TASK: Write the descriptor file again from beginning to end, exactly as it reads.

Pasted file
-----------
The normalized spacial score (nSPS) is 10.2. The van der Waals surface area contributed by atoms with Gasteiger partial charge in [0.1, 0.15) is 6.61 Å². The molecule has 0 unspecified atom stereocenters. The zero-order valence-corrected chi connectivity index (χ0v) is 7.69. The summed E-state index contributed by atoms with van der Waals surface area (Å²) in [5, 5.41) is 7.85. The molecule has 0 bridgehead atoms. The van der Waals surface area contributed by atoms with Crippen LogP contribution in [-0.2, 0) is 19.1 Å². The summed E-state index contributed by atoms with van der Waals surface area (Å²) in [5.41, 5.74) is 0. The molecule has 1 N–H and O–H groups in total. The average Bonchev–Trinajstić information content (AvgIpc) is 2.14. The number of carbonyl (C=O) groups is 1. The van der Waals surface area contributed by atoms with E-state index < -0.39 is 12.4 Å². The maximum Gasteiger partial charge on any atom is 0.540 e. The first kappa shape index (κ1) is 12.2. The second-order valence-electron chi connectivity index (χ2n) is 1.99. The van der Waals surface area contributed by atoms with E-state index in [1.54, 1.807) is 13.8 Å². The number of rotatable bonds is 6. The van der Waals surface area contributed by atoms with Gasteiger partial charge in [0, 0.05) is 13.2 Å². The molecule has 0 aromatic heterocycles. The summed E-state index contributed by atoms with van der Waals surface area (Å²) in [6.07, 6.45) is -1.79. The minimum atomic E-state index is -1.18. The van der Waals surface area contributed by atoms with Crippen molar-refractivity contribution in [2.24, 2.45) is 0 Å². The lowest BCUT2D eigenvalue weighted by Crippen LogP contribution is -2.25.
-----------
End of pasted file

The normalized spacial score (nSPS) is 10.2. The van der Waals surface area contributed by atoms with Gasteiger partial charge in [0.1, 0.15) is 6.61 Å². The molecule has 0 unspecified atom stereocenters. The zero-order valence-corrected chi connectivity index (χ0v) is 7.69. The summed E-state index contributed by atoms with van der Waals surface area (Å²) in [5, 5.41) is 7.85. The molecule has 0 bridgehead atoms. The van der Waals surface area contributed by atoms with Crippen LogP contribution in [-0.2, 0) is 19.1 Å². The summed E-state index contributed by atoms with van der Waals surface area (Å²) in [5.41, 5.74) is 0. The molecule has 1 N–H and O–H groups in total. The average Bonchev–Trinajstić information content (AvgIpc) is 2.14. The number of carbonyl (C=O) groups is 1. The van der Waals surface area contributed by atoms with E-state index < -0.39 is 12.4 Å². The maximum Gasteiger partial charge on any atom is 0.540 e. The first kappa shape index (κ1) is 12.2. The second-order valence-electron chi connectivity index (χ2n) is 1.99. The van der Waals surface area contributed by atoms with E-state index in [1.54, 1.807) is 13.8 Å². The number of rotatable bonds is 6. The van der Waals surface area contributed by atoms with Gasteiger partial charge in [0, 0.05) is 13.2 Å². The molecule has 0 aromatic heterocycles. The summed E-state index contributed by atoms with van der Waals surface area (Å²) in [6.07, 6.45) is -1.79. The minimum atomic E-state index is -1.18. The van der Waals surface area contributed by atoms with Crippen molar-refractivity contribution in [2.24, 2.45) is 0 Å². The lowest BCUT2D eigenvalue weighted by Crippen LogP contribution is -2.25.